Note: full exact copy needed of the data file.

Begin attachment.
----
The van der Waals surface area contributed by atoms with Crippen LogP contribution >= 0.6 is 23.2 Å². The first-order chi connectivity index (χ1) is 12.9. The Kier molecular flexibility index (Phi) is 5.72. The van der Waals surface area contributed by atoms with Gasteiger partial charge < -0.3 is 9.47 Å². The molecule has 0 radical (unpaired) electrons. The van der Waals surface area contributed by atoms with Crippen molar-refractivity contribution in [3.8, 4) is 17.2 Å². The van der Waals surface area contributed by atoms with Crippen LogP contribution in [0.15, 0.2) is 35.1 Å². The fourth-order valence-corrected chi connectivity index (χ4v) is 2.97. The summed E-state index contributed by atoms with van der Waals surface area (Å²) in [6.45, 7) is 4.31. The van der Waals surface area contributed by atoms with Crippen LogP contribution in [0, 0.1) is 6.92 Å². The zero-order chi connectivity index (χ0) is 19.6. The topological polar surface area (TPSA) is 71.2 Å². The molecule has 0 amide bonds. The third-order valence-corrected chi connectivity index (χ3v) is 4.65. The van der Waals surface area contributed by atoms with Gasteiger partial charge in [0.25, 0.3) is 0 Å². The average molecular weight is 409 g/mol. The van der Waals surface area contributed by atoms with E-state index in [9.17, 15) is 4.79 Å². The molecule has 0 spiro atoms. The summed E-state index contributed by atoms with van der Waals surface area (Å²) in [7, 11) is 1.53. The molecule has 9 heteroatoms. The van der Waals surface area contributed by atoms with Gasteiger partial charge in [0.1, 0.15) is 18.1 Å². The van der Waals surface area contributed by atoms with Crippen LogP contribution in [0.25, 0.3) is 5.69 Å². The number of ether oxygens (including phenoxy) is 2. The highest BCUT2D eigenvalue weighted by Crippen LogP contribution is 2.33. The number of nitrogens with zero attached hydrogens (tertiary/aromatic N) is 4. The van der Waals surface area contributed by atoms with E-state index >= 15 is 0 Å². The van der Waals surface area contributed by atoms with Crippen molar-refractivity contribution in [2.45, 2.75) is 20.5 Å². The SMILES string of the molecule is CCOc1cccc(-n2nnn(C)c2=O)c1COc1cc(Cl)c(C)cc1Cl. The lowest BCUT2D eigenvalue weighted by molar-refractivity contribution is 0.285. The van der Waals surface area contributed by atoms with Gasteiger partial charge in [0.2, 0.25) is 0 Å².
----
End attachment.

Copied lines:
The van der Waals surface area contributed by atoms with Crippen LogP contribution >= 0.6 is 23.2 Å². The first-order chi connectivity index (χ1) is 12.9. The Kier molecular flexibility index (Phi) is 5.72. The van der Waals surface area contributed by atoms with Gasteiger partial charge < -0.3 is 9.47 Å². The molecule has 0 radical (unpaired) electrons. The van der Waals surface area contributed by atoms with Crippen molar-refractivity contribution in [3.8, 4) is 17.2 Å². The van der Waals surface area contributed by atoms with Crippen LogP contribution in [0.15, 0.2) is 35.1 Å². The fourth-order valence-corrected chi connectivity index (χ4v) is 2.97. The summed E-state index contributed by atoms with van der Waals surface area (Å²) in [6.45, 7) is 4.31. The van der Waals surface area contributed by atoms with Crippen LogP contribution in [0, 0.1) is 6.92 Å². The zero-order chi connectivity index (χ0) is 19.6. The topological polar surface area (TPSA) is 71.2 Å². The molecule has 0 amide bonds. The third-order valence-corrected chi connectivity index (χ3v) is 4.65. The van der Waals surface area contributed by atoms with Gasteiger partial charge in [0.25, 0.3) is 0 Å². The average molecular weight is 409 g/mol. The van der Waals surface area contributed by atoms with E-state index in [9.17, 15) is 4.79 Å². The molecule has 0 spiro atoms. The summed E-state index contributed by atoms with van der Waals surface area (Å²) in [7, 11) is 1.53. The molecule has 9 heteroatoms. The van der Waals surface area contributed by atoms with Gasteiger partial charge in [0.1, 0.15) is 18.1 Å². The van der Waals surface area contributed by atoms with Crippen LogP contribution in [0.25, 0.3) is 5.69 Å². The number of ether oxygens (including phenoxy) is 2. The highest BCUT2D eigenvalue weighted by Crippen LogP contribution is 2.33. The number of nitrogens with zero attached hydrogens (tertiary/aromatic N) is 4. The van der Waals surface area contributed by atoms with E-state index >= 15 is 0 Å². The van der Waals surface area contributed by atoms with Crippen molar-refractivity contribution in [2.45, 2.75) is 20.5 Å². The SMILES string of the molecule is CCOc1cccc(-n2nnn(C)c2=O)c1COc1cc(Cl)c(C)cc1Cl. The lowest BCUT2D eigenvalue weighted by molar-refractivity contribution is 0.285. The van der Waals surface area contributed by atoms with Gasteiger partial charge in [0.2, 0.25) is 0 Å².